New Brunswick

Campobello Island man told he's dead by Canada Revenue Agency

As the saying goes, nothing in life is certain except death and taxes, but New Brunswick resident Peter Harwerth just didn't expect to experience the former while he was still alive.

Peter Harwerth, 64, wasn’t expecting to be sent a posthumous bill before his death

Peter Harwerth says he received a letter from Canada Revenue Agency on Wednesday, which was addressed to his estate. (Submitted by Peter Harwerth)

As the saying goes, nothing in life is certain except death and taxes, but New Brunswick resident Peter Harwerth just didn't expect to experience the former while he was still alive.

The Campobello Island man learned he was considered dead after receiving a letter from Canada Revenue Agency addressed to, "The Estate of the late Peter Harwerth."

"Well, that was a shock," said the 64-year-old over the phone, pausing for emphasis.

"I didn't understand that."

He said the tax returns his accountant sent in June showed refunds for approximately $1,100 for himself and $440 for his wife.

He expected those returns but "never received any mail" after that. He was then sent the letter addressed to his estate rather than him.

It was a posthumous reassessment asking for a payment of $520, he said, assuming he had received the original $1,100. The letter said nothing of his wife's returns.

How can this letter be addressed to the estate when I'm absolutely alive here?- Peter Harwerth, Campobello Island resident

He then called a representative at the Canada Revenue Agency to tell her the money never came and that he wasn't dead.

"I asked, 'How can this letter be addressed to the estate when I'm absolutely alive here?" He said.

"Well, I tell you what, she couldn't really give me any sort of good explanation of that."

Cheques were cashed

He learned after investigating his tax account that the $1,100 cheque was apparently cashed only a few days after being issued in July.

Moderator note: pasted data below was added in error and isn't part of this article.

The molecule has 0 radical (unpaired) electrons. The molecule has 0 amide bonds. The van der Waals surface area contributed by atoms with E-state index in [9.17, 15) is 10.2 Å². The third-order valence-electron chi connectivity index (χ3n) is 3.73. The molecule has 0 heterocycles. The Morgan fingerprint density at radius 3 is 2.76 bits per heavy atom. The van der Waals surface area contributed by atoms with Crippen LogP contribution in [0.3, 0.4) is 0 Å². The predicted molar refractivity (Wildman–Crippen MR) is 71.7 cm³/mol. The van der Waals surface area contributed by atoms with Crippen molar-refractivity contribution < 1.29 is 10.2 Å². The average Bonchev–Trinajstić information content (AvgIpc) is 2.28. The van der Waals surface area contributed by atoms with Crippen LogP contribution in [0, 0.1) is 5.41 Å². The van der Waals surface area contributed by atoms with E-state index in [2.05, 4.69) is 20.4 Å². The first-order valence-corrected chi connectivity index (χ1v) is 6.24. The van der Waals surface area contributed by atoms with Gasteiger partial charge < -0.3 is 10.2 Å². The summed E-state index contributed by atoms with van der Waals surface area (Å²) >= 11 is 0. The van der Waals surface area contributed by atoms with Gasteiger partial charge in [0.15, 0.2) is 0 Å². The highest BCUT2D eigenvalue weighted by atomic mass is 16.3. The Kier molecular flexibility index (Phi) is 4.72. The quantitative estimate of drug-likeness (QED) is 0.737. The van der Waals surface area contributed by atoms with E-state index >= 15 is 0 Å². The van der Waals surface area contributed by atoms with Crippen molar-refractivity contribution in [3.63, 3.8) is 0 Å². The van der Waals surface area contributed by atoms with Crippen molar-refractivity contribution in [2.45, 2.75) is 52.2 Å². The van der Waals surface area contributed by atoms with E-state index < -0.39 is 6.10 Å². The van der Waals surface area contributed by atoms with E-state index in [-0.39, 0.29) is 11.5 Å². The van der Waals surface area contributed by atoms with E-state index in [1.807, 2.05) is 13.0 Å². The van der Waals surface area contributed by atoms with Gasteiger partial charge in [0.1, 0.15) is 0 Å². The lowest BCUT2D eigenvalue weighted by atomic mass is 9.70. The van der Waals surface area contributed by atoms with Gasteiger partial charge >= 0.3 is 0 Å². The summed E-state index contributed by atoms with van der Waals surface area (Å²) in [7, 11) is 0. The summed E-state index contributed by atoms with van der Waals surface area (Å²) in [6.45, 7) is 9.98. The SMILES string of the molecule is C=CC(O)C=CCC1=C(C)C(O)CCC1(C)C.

Peter Harwerth, 64, wasn’t expecting to be posted a posthumous bill before his death. He also says he has no plans on dying soon. (Submitted by Peter Harwerth)
He began investigating his wife's missing returns as well, which showed her cheque was also cashed a few days after being issued.

"Well it certainly hasn't been cashed by us," he said Friday. "Because the mail takes at least five or six days before it would reach out here on Campobello Island."

He said the idea someone cashed their cheques makes him suspicious about it being isolated incidents and concerned other victims might be out there.

"I really have trouble believing it was a coincidence, that only two cheques disappear, and on top of that a married couple at the same address," he said.

"What else is going on there?"

Luckily, he said, his death was limited to the Canada Revenue Agency and not other parts of government.

Harwerth said the agency is sending him a copy of the cheque cashed in his name so he can deny it's his signature. He'll then receive a new cheque.

CRA cites confidentiality

Mayya Assouad, communications manager for the Canada Revenue Agency in Atlantic Canada, said, "whenever there is any indication the information we have is incorrect, immediate steps are taken to correct our records."

"The CRA takes the protection of Canadians' tax information very seriously and continuously reviews its procedures and processes to ensure appropriate and secure handling of taxpayer information. The confidentiality provisions of the Income Tax Act prevent the CRA from commenting on specific cases."

She said when a taxpayer notifies the agency their cheque is lost, destroyed, misplaced or stolen, "the CRA will do a verification, which may include sending forms to fill out. A replacement cheque will be issued, if warranted."

For Harwerth, it's just a relief to be alive again. He says the agency has promised to fix the mistake.

He said his accountant tried fixing it but found it difficult to convince civil servants his client was not a collection of money and property rather than a living, breathing person.

A note was eventually discovered on his file clarifying that it was a mistake.

"I hope this is a single case only," he said.

"[That it's] not the rule that Revenue Canada makes people deceased."


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